Formative/Existential Art

 

The juxtaposition of form/structuring with the existential . . .

 

written by Neil Chassman in conversation with Peter Schwarzburg

In Memoriam

Self in the Hotel Bar
Peter Schwarzburg
September 2, 2002
1933 - 2002


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THE WORK AT TIMES HAS AN ARCHITECTURAL PRESENCE.

As some time as elapsed since the last one-man show of Peter Schwarzburg's opened at the Terry/Chassman Gallery in May of 1984, it is revealing to describe not only the paths of his work but also to examine the changes which are occurring with the "art world".

Peter's work is more than anything else characterized by authenticity, i.e., it is direct, which seems to imply, and in actuality is, a full-integration of form/structuring with the calling up of deeper levels of the psyche. It never seeks to strike a pose and never aspires to be anything but that which it is. The work is powerful but could be said to have the quality of being at ease with itself. Although it is lyrical, beautiful, and at certain moments even sumptuous, one would not refer to it as decorative because such a term connotes the form/structuring side of a more superficial synthesis.

The three significant tendencies in early 20th century art are brought together in his work: the cubist, which is the element underlying the formal or form/structuring side of his art, the expressionist, which founds the lived experience dimension, the surrealist, which is frequently a hovering sensibility for him. The juxtaposition of form/structuring with the existential is a key to understanding what is happening. Many artists tend to emphasize one side or the other - or may be virtually barren in one dimension. When the form/structuring side isn't well developed, the work leans to sentiment or emotive thrashing about and tends to run off in incoherent directions. When the lived experience dimension is weak, the work results in the merely decorative: an art of surface alone. These opposites present together in Peters' work are in dynamic fusion and generate a naturalness and an aliveness. It is interesting to observe as well that this synthesis is not merely an option but rather that it is a requirement for a first-rate work. If one component is diminished, it is not alone that the work is incomplete but more that even the dimension attended to, while overwhelming the work, is also less than it could be if it had its defining partner.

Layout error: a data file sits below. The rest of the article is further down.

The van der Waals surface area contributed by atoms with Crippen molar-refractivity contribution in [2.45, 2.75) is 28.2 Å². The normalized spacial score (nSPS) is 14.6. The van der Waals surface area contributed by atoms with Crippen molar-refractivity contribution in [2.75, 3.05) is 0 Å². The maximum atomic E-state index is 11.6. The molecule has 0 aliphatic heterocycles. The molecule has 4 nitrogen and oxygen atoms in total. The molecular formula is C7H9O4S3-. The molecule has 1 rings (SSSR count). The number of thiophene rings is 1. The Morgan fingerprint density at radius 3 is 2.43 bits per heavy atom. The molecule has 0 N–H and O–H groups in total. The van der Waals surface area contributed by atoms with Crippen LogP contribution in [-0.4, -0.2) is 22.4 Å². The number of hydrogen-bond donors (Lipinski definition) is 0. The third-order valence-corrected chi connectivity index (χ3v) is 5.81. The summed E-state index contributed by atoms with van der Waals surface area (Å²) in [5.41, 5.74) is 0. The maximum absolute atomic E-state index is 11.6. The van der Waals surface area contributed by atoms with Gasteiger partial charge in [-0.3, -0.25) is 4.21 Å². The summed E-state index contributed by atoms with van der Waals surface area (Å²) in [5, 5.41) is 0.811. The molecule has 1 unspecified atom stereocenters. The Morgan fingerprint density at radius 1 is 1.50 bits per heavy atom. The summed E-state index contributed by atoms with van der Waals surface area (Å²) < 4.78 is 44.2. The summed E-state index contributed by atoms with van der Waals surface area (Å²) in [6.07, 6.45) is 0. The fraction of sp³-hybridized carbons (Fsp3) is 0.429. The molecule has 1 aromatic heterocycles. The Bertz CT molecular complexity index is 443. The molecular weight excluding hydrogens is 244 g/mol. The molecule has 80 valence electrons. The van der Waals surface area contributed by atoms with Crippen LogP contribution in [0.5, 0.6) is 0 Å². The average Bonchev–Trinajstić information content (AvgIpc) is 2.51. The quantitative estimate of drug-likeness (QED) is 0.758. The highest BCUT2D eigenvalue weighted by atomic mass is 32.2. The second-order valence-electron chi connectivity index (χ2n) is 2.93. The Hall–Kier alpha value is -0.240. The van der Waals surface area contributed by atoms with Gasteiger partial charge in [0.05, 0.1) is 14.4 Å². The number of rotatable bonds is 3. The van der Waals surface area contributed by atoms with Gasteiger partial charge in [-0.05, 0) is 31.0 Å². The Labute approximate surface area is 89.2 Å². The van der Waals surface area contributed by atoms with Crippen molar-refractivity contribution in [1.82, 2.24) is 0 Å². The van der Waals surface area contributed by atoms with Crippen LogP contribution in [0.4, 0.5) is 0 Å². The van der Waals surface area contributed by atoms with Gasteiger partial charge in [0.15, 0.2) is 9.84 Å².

Some years back, perhaps seven or so now, the Neo-Expressionists came to notice on the New York scene. Ostensibly, they were trying to over come the lack of the expressive side which, since the waning of the Action painters' influence of the late 50's, was not often to be found. Instead the cooler, ironic, and highly aestheticized tendencies of surface prevailed in varying degrees in pop, op, miminalist and related developments. These painters sensed a deprivation and sought by returning to expressive roots sometime earlier in the century to provide substance and an experiential base for art and, in a sense reminiscent of the Action painters but purportedly in a grass roots fashion, bring to the fore once again the potential of the countries of Europe unwilling to accept New York as the center. At the same time they tended to continue the anti-high art sentiments of recent years. In this regard hey are raw in subject matter and seemingly raw in technique, seeking to undercut the hyper-aestheticizing tendencies of Jasper Johns, Tad Day, Andy Warhol, and others.


. . . in his work everything is just right, there are no excesses . . .

But, in fact, Neo-Expressionism has not succeeded. What is noticeable now that was not nearly so evident in May of 1984 is that there is widespread dissatisfaction with their work. Writers in many journals recently have been alluding to something unfulfilled about these works but are rather unable to say what. They have been hoping for a "profounder" extension of what they have seen thus far. What they miss is a developed artistry and a certain aesthetic level. They likely don't care about the internal subjective element. But they sense that the Neo-Expressionists opened up possibilities that none of them has been able to fulfill. They are to be appreciated for having "opened a door", for having noticed an "omission". This observation on their part may yet prove to be a boon.

The concerns of the reviewers, although unfocused, are correct; Neo Expressionism is still far from completing its promise:

a. Its raw technique is mannered.

b. Subject matter has long been irrelevant to quality - the Neo-Expressionists merely state the obvious.

c. The American ascendancy of post-World War II was in reality questionable - so their attempt to resurrect the centrality of Europe is somewhat hollow.

d. European chauvinism is beside the point.

e. They only return to the trappings of pre-Abstract Expressionist art and this results in an art of the surface.


Their work at times has an architectural presence and a decorative pleasantness, et it partakes quite extensively of the specific strengths of the art which it seeks to supplant, frequently lapsing into empty gesturing or even distanced and anesthetized ironic aestheticizing. When it is on, it is more like theatre than art, and so at times seems to betray a callowness.